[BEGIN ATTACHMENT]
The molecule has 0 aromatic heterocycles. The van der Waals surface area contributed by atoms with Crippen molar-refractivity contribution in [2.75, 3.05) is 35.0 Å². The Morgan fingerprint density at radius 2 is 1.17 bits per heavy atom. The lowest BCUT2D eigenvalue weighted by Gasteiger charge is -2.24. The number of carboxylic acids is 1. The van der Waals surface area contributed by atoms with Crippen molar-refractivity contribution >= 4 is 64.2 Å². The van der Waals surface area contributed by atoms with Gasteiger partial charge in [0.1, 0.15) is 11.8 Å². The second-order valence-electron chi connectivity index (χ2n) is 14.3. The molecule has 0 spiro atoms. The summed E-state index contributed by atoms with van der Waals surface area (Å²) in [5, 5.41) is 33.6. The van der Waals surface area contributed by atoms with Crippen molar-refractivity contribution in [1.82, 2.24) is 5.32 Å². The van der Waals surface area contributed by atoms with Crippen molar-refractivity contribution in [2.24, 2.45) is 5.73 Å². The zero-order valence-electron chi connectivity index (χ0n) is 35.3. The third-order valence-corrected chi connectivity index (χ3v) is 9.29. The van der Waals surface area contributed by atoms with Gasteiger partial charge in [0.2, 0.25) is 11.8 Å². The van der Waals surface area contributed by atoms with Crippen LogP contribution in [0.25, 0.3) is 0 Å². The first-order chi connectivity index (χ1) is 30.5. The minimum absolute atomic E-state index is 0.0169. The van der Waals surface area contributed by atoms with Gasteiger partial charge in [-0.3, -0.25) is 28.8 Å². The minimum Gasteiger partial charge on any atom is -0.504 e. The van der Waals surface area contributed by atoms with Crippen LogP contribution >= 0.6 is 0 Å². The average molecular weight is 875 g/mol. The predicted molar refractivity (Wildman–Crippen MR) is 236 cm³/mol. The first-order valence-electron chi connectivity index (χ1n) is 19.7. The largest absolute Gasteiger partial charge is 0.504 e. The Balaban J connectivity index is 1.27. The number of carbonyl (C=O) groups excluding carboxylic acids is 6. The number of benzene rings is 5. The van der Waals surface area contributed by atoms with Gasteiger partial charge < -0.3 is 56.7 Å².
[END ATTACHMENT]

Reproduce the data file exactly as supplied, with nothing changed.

The molecule has 0 aromatic heterocycles. The van der Waals surface area contributed by atoms with Crippen molar-refractivity contribution in [2.75, 3.05) is 35.0 Å². The Morgan fingerprint density at radius 2 is 1.17 bits per heavy atom. The lowest BCUT2D eigenvalue weighted by Gasteiger charge is -2.24. The number of carboxylic acids is 1. The van der Waals surface area contributed by atoms with Crippen molar-refractivity contribution >= 4 is 64.2 Å². The van der Waals surface area contributed by atoms with Gasteiger partial charge in [0.1, 0.15) is 11.8 Å². The second-order valence-electron chi connectivity index (χ2n) is 14.3. The molecule has 0 spiro atoms. The summed E-state index contributed by atoms with van der Waals surface area (Å²) in [5, 5.41) is 33.6. The van der Waals surface area contributed by atoms with Crippen molar-refractivity contribution in [1.82, 2.24) is 5.32 Å². The van der Waals surface area contributed by atoms with Crippen molar-refractivity contribution in [2.24, 2.45) is 5.73 Å². The zero-order valence-electron chi connectivity index (χ0n) is 35.3. The third-order valence-corrected chi connectivity index (χ3v) is 9.29. The van der Waals surface area contributed by atoms with Gasteiger partial charge in [0.2, 0.25) is 11.8 Å². The van der Waals surface area contributed by atoms with Crippen LogP contribution in [0.25, 0.3) is 0 Å². The first-order chi connectivity index (χ1) is 30.5. The minimum absolute atomic E-state index is 0.0169. The van der Waals surface area contributed by atoms with Gasteiger partial charge in [-0.3, -0.25) is 28.8 Å². The minimum Gasteiger partial charge on any atom is -0.504 e. The van der Waals surface area contributed by atoms with Crippen LogP contribution >= 0.6 is 0 Å². The average molecular weight is 875 g/mol. The predicted molar refractivity (Wildman–Crippen MR) is 236 cm³/mol. The first-order valence-electron chi connectivity index (χ1n) is 19.7. The largest absolute Gasteiger partial charge is 0.504 e. The Balaban J connectivity index is 1.27. The number of carbonyl (C=O) groups excluding carboxylic acids is 6. The number of benzene rings is 5. The van der Waals surface area contributed by atoms with Gasteiger partial charge < -0.3 is 56.7 Å².